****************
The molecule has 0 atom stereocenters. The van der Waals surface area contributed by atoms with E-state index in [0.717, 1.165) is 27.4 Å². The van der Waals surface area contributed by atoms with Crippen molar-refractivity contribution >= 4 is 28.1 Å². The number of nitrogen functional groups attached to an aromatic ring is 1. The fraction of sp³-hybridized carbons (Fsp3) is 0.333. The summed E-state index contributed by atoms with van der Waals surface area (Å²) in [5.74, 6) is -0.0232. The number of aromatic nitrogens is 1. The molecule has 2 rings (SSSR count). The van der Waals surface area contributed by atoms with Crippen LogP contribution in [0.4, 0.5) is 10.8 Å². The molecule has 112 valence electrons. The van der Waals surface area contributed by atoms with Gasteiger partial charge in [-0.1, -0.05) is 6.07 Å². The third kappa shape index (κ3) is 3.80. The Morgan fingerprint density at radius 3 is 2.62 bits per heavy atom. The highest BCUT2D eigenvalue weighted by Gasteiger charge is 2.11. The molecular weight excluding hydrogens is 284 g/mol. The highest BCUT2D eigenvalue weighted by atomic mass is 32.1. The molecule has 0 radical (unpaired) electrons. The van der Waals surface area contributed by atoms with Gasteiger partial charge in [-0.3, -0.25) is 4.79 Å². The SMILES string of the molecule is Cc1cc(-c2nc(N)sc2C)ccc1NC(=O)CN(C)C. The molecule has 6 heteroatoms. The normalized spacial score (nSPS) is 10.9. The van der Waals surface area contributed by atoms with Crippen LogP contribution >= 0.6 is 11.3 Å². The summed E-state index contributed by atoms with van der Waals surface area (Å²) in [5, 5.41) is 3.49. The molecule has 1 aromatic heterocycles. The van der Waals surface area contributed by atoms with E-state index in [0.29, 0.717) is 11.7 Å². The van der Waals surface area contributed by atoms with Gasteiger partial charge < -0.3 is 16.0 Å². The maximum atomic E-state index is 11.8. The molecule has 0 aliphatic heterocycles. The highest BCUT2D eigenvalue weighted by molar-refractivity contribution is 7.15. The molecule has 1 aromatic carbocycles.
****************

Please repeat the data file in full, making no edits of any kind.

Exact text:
The molecule has 0 atom stereocenters. The van der Waals surface area contributed by atoms with E-state index in [0.717, 1.165) is 27.4 Å². The van der Waals surface area contributed by atoms with Crippen molar-refractivity contribution >= 4 is 28.1 Å². The number of nitrogen functional groups attached to an aromatic ring is 1. The fraction of sp³-hybridized carbons (Fsp3) is 0.333. The summed E-state index contributed by atoms with van der Waals surface area (Å²) in [5.74, 6) is -0.0232. The number of aromatic nitrogens is 1. The molecule has 2 rings (SSSR count). The van der Waals surface area contributed by atoms with Crippen LogP contribution in [0.4, 0.5) is 10.8 Å². The molecule has 112 valence electrons. The van der Waals surface area contributed by atoms with Gasteiger partial charge in [-0.1, -0.05) is 6.07 Å². The third kappa shape index (κ3) is 3.80. The Morgan fingerprint density at radius 3 is 2.62 bits per heavy atom. The highest BCUT2D eigenvalue weighted by Gasteiger charge is 2.11. The molecular weight excluding hydrogens is 284 g/mol. The highest BCUT2D eigenvalue weighted by atomic mass is 32.1. The molecule has 0 radical (unpaired) electrons. The van der Waals surface area contributed by atoms with Gasteiger partial charge in [-0.3, -0.25) is 4.79 Å². The SMILES string of the molecule is Cc1cc(-c2nc(N)sc2C)ccc1NC(=O)CN(C)C. The molecule has 6 heteroatoms. The normalized spacial score (nSPS) is 10.9. The van der Waals surface area contributed by atoms with Crippen LogP contribution >= 0.6 is 11.3 Å². The summed E-state index contributed by atoms with van der Waals surface area (Å²) in [5, 5.41) is 3.49. The molecule has 1 aromatic heterocycles. The van der Waals surface area contributed by atoms with E-state index in [0.29, 0.717) is 11.7 Å². The van der Waals surface area contributed by atoms with Gasteiger partial charge < -0.3 is 16.0 Å². The maximum atomic E-state index is 11.8. The molecule has 0 aliphatic heterocycles. The highest BCUT2D eigenvalue weighted by molar-refractivity contribution is 7.15. The molecule has 1 aromatic carbocycles.